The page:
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The Tempest will be the “stuff that dreams are made on”

The Tempest will grace the stage Nov. 18-21, 2015. Photo by Abbie Wells

“The Tempest” will grace the stage Nov. 18-21, 2015. Photo by Abbie Wells

By Abbie Wells

Waldorf College’s production of “The Tempest” will be the “stuff that dreams are made on.”

The Waldorf College Theatre Department will be presenting Shakespeare’s “The Tempest” Nov. 18-21. The show begins at 7:30 p.m. and the doors to the theatre will be opened at 7 p.m. Smith Theatre is located in Voss at Waldorf College. General admission for the show is $10, seniors and student tickets cost $8 and Waldorf students get in for $2.

The show takes place on an island where a small bit of coincidence and a whole lot of magic have brought old friends, acquaintance and enemies together. A terrible storm has wrecked the ship of the King of Naples leaving himself, his family and advisors lost at sea on this deserted island. This is the island where his brother Prospero and his daughter Miranda came upon many years ago when he was chased out of his country. Through Prospero’s magic and the magic of his spirit servant Ariel, they control the island and it’s newest visitors to settle a long lasting score.

The cast includes Philip Detrick, Abbie Wells, Mary Argall, Jeff Hartnett, Jon Quigley, Kaleb Shondel, Emily Anderson, Anton Kudej, Toney Wise Jr., Marlon Banks, Sydney Hutchison, Dr. Cynthia Ryder, Jacob Glass, Dakota Brass, Kate Workman, Jenni Martin, Alexis Washington, Destiny Childs, Emily Dolan, Nikki Hensley, Korrin Hult and Sam Rosenberg.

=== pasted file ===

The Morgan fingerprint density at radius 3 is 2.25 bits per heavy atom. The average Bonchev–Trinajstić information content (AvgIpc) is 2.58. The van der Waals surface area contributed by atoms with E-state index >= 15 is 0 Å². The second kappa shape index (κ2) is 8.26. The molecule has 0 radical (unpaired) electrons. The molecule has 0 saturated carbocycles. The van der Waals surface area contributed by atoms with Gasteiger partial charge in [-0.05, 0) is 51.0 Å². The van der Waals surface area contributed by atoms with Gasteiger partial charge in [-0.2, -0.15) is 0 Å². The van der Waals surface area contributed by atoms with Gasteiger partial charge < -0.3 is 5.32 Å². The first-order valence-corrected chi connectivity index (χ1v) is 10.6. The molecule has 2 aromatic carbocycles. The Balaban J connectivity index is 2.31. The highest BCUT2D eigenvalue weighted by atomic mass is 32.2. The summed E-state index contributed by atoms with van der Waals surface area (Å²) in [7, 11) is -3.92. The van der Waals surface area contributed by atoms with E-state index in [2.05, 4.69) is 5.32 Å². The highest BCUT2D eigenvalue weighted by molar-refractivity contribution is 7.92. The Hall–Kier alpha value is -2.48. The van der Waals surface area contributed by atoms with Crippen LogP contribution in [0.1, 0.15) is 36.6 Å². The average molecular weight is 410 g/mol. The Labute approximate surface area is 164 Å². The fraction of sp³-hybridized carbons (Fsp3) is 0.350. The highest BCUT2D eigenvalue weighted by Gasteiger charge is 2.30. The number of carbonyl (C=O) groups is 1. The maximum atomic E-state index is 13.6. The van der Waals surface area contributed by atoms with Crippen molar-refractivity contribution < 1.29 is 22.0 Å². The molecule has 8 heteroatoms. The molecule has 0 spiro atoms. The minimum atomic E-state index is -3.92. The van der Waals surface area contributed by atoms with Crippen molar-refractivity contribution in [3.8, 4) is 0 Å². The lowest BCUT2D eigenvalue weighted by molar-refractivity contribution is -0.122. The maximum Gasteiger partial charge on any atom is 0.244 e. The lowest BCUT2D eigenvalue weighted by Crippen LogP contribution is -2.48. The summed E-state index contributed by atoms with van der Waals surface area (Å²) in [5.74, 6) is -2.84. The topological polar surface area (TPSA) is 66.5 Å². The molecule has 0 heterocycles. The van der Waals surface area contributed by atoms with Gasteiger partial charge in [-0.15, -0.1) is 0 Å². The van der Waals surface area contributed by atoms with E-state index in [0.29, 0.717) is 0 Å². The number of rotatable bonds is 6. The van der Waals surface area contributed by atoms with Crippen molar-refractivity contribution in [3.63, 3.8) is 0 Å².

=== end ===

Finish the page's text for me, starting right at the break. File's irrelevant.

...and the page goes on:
Freshman Jon Quigley plays the role of Caliban, a monster of the island. “I love getting to play the part as weird as I want. I instantly jumped into the character and Marla (director of “The Tempest”) seemed alright with it, so I get to play the part as I please,” Quigley said.

Senior Emily Walker is stage manager for the show, but is also handling the task of lighting design for “The Tempest” and has been working to make it come alive.

The light design for the show will affect how the audience views the show by not only lighting the actors on stage, but will allow them to be transformed into the magical world of the island,” Walker said. “The colors were chosen based on character’s personalities and moods, so it’ll give the audiences something to relate to in a form of color. While the whole story of the show being an actual story, it separates realities.”
The show opens in just over one week and the cast has been hard at work getting the Shakespeare language under their belt and making it fun for all to enjoy.